Understanding Subpoenas

Understanding Subpoenas

Understanding Subpoenas


Being subpoenaed can be a nerve-wracking experience, especially when you are unaware of its origins. If you’ve never had run-ins with the law, receiving a legal document demanding that you appear in court can leave you with more questions than answers. How do I respond to a subpoena? Do I have to appear in court? Questions like these often arise, and without the appropriate legal help, you may find yourself facing legal repercussions. The Orlando criminal defense lawyers at The Umansky Law Firm have over 100 years of combined legal experience. We can look into the details of the subpoena and make you aware of your options going forward while also ensuring that your rights are protected every step of the way.

What is a Subpoena?

A subpoena is a legal document ordering you to appear in court, provide evidence for a court case, or both. The subpoena can require you to testify at a deposition, serve as a witness at a criminal or civil trial, or turn over specified documents to the court. In Florida, an attorney who would like to issue a subpoena must send a Notice of Intent to Serve Subpoena at least ten days in advance of delivering the actual subpoena.

All subpoenas will contain the following:

  • The date, location, and time the individual must appear in court or provide the needed documents.
  • The address and name of the court where the case originated as well as a case number if one’s been assigned.
  • An explanation of what the subpoena is requiring the individual to do whether it be to appear in court or send in documents. If one must send documents in, the subpoena will clearly state what documents the court is requesting.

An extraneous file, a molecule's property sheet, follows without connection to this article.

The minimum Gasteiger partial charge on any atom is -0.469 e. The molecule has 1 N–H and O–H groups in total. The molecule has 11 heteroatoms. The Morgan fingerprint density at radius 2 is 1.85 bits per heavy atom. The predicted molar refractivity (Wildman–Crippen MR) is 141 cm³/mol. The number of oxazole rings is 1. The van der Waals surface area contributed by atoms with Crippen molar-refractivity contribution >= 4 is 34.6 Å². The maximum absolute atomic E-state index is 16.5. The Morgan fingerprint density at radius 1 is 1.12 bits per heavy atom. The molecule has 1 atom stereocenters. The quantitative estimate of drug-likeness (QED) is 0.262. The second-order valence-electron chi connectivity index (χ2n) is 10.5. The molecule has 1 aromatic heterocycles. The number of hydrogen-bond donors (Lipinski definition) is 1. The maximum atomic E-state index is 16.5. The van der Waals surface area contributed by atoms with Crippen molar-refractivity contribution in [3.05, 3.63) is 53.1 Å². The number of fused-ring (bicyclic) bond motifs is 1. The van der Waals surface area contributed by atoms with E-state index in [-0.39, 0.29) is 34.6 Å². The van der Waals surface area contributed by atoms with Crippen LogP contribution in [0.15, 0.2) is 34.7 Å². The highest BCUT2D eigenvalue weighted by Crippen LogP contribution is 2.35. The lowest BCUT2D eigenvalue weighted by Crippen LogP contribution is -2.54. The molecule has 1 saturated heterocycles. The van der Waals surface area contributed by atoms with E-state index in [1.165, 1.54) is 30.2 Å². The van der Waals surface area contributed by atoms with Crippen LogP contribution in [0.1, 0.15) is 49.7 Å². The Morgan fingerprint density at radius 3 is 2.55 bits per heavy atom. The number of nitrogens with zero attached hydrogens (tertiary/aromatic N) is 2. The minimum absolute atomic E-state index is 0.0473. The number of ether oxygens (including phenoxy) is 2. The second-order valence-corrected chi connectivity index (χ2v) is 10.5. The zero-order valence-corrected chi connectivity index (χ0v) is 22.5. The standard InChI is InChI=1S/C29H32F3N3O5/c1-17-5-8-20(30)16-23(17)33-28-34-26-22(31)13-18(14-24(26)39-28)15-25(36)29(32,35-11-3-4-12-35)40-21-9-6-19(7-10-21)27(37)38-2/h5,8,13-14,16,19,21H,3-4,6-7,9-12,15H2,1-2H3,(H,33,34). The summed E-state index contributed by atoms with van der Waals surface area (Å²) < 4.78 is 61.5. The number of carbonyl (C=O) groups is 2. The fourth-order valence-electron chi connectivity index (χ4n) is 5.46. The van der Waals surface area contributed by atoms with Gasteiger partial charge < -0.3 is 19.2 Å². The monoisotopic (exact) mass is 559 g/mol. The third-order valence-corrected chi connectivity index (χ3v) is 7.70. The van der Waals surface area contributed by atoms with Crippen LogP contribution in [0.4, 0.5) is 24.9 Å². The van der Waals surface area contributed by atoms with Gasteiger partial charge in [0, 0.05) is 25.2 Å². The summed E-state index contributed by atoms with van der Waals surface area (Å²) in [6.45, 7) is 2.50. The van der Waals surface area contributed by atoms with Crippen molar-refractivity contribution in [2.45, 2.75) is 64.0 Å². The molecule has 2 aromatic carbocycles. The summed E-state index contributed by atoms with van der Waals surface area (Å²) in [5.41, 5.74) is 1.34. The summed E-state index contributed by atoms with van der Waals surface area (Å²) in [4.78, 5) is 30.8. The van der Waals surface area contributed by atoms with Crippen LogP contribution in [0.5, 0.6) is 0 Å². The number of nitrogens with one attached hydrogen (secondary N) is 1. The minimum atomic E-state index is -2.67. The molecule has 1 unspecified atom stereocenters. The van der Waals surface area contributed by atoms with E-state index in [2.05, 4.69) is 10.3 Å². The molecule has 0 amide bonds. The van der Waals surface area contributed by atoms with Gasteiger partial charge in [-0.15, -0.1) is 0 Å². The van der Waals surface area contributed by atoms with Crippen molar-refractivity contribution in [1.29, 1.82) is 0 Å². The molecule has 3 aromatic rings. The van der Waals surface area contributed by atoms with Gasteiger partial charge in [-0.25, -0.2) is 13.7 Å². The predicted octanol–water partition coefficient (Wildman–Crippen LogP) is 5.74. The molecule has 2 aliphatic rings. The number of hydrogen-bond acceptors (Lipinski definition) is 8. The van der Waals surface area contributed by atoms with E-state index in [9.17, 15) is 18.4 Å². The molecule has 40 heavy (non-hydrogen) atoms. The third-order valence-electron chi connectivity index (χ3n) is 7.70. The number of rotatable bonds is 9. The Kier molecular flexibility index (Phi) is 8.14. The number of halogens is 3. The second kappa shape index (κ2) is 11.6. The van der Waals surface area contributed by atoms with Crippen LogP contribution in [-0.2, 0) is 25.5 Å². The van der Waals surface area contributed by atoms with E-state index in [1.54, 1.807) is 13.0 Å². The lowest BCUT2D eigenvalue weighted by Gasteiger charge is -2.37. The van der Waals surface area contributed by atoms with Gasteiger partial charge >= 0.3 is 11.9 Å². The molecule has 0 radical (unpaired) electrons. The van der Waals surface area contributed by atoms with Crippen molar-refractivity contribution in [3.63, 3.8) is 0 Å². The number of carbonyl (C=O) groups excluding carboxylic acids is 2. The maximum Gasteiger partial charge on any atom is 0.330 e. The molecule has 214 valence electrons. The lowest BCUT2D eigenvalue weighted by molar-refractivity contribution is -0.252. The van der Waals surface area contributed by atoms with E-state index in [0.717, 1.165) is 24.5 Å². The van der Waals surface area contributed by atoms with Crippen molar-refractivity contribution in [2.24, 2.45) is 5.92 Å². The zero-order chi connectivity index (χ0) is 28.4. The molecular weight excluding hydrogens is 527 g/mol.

The court expects individuals who receive a subpoena to comply; however, that is not your only option for responding to a subpoena.

Responding to a Subpoena

Your subpoena will likely arrive via a legal delivery service or registered mail, thus requiring you to sign and it is essential that you do so. Signing for a subpoena does not prove compliance. It merely acknowledges that you received the document. Once received, you have two options for responding to a subpoena: comply or object.

Comply With a Subpoena

Complying with a subpoena may involve attending the deposition, providing the requested documents or both. If your subpoena requires you to produce documents, be sure to write a Declaration of Service or Declaration of Compliance of Subpoena detailing what you delivered and who you delivered it to.

Object to a Subpoena

If you would like to object a subpoena, it is crucial that you first consult with a lawyer. Simply stating that you will not comply with the subpoena does not suffice and can lead to legal penalties. Instead, have your lawyer file an objection. A few common reasons to object to a subpoena include:

  • Non-Custody: the requested documents are no longer in your possession
  • Confidential Information: the requested documents are protected under the law
  • Scope: have the court allow extra time for gathering documents and order the other party to pay for copying among other things
  • Fifth Amendment Privilege: the Fifth Amendment protects you if supplying the requested documents will result in self-incrimination
  • Procedural Flaws: you weren’t properly served the subpoena

Consequences for Not Responding to a Subpoena

Many people, whether out of fear or discontent, choose to ignore court subpoenas altogether. However, unbeknownst to them, such action (or inaction) can lead to being found in contempt of court: an offense punishable by being subjected to pay fines and even face time in jail. To avoid any undue legal repercussions, reach out to a knowledgeable criminal defense lawyer who can guide you through the process.

The Orlando criminal defense lawyers at The Umansky Law Firm can guide you through the process regardless of how you choose to respond. Contact us today for a free case evaluation.

Understanding Subpoenas